I have received a lot of doubts related to installing any operating system. Though if you go ahead and Google the query you will surely find the answers. But then I thought to make my own version of Guide on how to make USB bootable explaining each and everything. I will also recommend some of the software that I use to make USB bootable. So let us begin with the very basic question that is, what is USB bootable?

Guide: How to make USB bootable

What is USB bootable?

Before the trend of USB drives/Pen drives, we all used to install an operating system using a CD/DVD. But now everybody has USB drives which we can use to install the operating system. Now as you know that once you boot your system, after the company branding the operating system kicks in. So if we need to replace that operating system we need to do it before the operating system starts. So all the files of installation comes in a common format called “.ISO”. ISO is basically an image of the optical disc, meaning it has the files copied from the optical disk sector by sector. So if you wanted to generate an exact virtual image of an optical disc, you would do that in the ISO format. All the files are packaged in one single file that ends with a .iso extension. Answering the main question, USB bootable means we will basically copy all the files from the ISO file to USB drive in such a way that it boots on the startup. So one thing is clear that all operating system will come in ISO format.

Where can you find the ISO file?

Well for most of the free Linux distribution it will be available on their respective websites. For Windows you can may be search for it on Google for the official ISO file. For Windows 7/8 I have mentioned a tool below that can also download the ISO file for you. And apart from that you always have one other source where you find all the things which I can’t say it directly but it starts with ‘T’.


  • ISO file of operating system
  • A USB drive of 8GB at least (USB 3.0 would be preferable)
  • A software to make USB bootable

We will be using a software to make USB bootable. It all depends on which operating system you are thinking to install. Nowadays most of the tools support all operating system and are universal. The list of top tools with their download links is given below. Use any one of them.

Software USB bootable:

If you are familiar with Linux then you can also use DD commands which works great too. Before starting with the procedure let me tell you that if you are thinking to dual boot then you can go for the alternative of running the operating system using virtual machine software. Also if you want to do it for DVD then just burn the .iso image directly on it or use the same tools.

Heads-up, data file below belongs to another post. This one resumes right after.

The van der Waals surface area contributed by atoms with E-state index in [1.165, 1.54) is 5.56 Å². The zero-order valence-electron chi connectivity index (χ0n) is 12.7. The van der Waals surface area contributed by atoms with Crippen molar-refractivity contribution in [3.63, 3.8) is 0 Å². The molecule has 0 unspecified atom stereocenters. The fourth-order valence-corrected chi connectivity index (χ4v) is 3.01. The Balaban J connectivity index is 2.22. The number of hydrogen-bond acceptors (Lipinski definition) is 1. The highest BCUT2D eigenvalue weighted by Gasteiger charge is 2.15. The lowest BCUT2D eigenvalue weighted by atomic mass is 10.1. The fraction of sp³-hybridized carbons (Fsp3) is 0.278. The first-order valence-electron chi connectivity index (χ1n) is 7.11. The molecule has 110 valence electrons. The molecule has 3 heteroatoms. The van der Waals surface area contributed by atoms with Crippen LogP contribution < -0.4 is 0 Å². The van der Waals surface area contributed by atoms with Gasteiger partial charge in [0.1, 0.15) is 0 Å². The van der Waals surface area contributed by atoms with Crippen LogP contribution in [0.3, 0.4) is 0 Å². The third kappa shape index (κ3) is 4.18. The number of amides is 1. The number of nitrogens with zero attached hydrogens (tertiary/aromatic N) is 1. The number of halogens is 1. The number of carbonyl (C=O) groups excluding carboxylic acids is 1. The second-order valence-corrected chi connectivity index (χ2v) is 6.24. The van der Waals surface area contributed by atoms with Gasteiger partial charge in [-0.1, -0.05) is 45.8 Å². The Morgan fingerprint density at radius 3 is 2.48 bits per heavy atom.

GUIDE: How to make USB bootable?

I am going to use Rufus for showing you the procedure.

  1. To begin with make sure that your USB drive is blank and has no files, as this procedure will delete everything.
  2. Next launch any software from the aforementioned link, very few will actually require installtion.
  3. After that it will ask you to choose various things out of which two options are really important. One is USB drive letter and second is .ISO file location. Apart from that the name of operating system may or may not be asked.
    Note: While selecting just choose the option that says I have the ISO file or else it will re-download the whole thing.

    Guide: How to make USB bootable

    Rufus USB bootable Options

  4. After selecting those options you can choose if you want to format the drive or not. Well format is recommended from my side.
  5. So the preparations are done and now you can go ahead click start which will give you some warnings just click yes.
  6. After certain time interval the progress bar will hit 100% and the process will be completed. Now it is safe to remove the USB drive.

This is how to make USB bootable using software and ISO file. There is again one step left before you start the installation which is, go to BIOS setting of your machine and check the boot priority. Always set the boot priority of USB drive to the top so that it boots before the hard disk or DVD-ROM. If you have done the procedure carefully you will see installtion starting. If there is any issue then may be your ISO file is corrupted. If you have any doubts please do mention them in the comment section below.